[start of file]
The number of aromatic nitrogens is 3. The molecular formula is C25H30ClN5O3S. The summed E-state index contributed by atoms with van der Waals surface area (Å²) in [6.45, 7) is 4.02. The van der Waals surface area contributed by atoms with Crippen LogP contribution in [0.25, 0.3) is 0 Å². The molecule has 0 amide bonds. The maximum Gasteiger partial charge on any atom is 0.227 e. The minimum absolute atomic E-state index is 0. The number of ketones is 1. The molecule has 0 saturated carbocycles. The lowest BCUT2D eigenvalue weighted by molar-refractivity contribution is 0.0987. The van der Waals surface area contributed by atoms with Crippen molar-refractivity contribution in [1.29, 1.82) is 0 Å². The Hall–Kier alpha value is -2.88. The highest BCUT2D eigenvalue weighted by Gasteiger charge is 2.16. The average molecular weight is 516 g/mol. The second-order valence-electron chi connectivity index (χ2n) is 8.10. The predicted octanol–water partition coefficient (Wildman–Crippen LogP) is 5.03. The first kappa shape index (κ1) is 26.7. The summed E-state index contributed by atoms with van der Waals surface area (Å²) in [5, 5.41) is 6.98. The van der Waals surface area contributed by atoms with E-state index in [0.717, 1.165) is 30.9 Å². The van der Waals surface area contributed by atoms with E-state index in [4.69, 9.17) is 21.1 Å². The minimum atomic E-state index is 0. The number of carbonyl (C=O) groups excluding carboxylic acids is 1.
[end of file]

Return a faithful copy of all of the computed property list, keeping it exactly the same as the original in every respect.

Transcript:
The number of aromatic nitrogens is 3. The molecular formula is C25H30ClN5O3S. The summed E-state index contributed by atoms with van der Waals surface area (Å²) in [6.45, 7) is 4.02. The van der Waals surface area contributed by atoms with Crippen LogP contribution in [0.25, 0.3) is 0 Å². The molecule has 0 amide bonds. The maximum Gasteiger partial charge on any atom is 0.227 e. The minimum absolute atomic E-state index is 0. The number of ketones is 1. The molecule has 0 saturated carbocycles. The lowest BCUT2D eigenvalue weighted by molar-refractivity contribution is 0.0987. The van der Waals surface area contributed by atoms with Crippen molar-refractivity contribution in [1.29, 1.82) is 0 Å². The Hall–Kier alpha value is -2.88. The highest BCUT2D eigenvalue weighted by Gasteiger charge is 2.16. The average molecular weight is 516 g/mol. The second-order valence-electron chi connectivity index (χ2n) is 8.10. The predicted octanol–water partition coefficient (Wildman–Crippen LogP) is 5.03. The first kappa shape index (κ1) is 26.7. The summed E-state index contributed by atoms with van der Waals surface area (Å²) in [5, 5.41) is 6.98. The van der Waals surface area contributed by atoms with E-state index in [0.717, 1.165) is 30.9 Å². The van der Waals surface area contributed by atoms with E-state index in [4.69, 9.17) is 21.1 Å². The minimum atomic E-state index is 0. The number of carbonyl (C=O) groups excluding carboxylic acids is 1.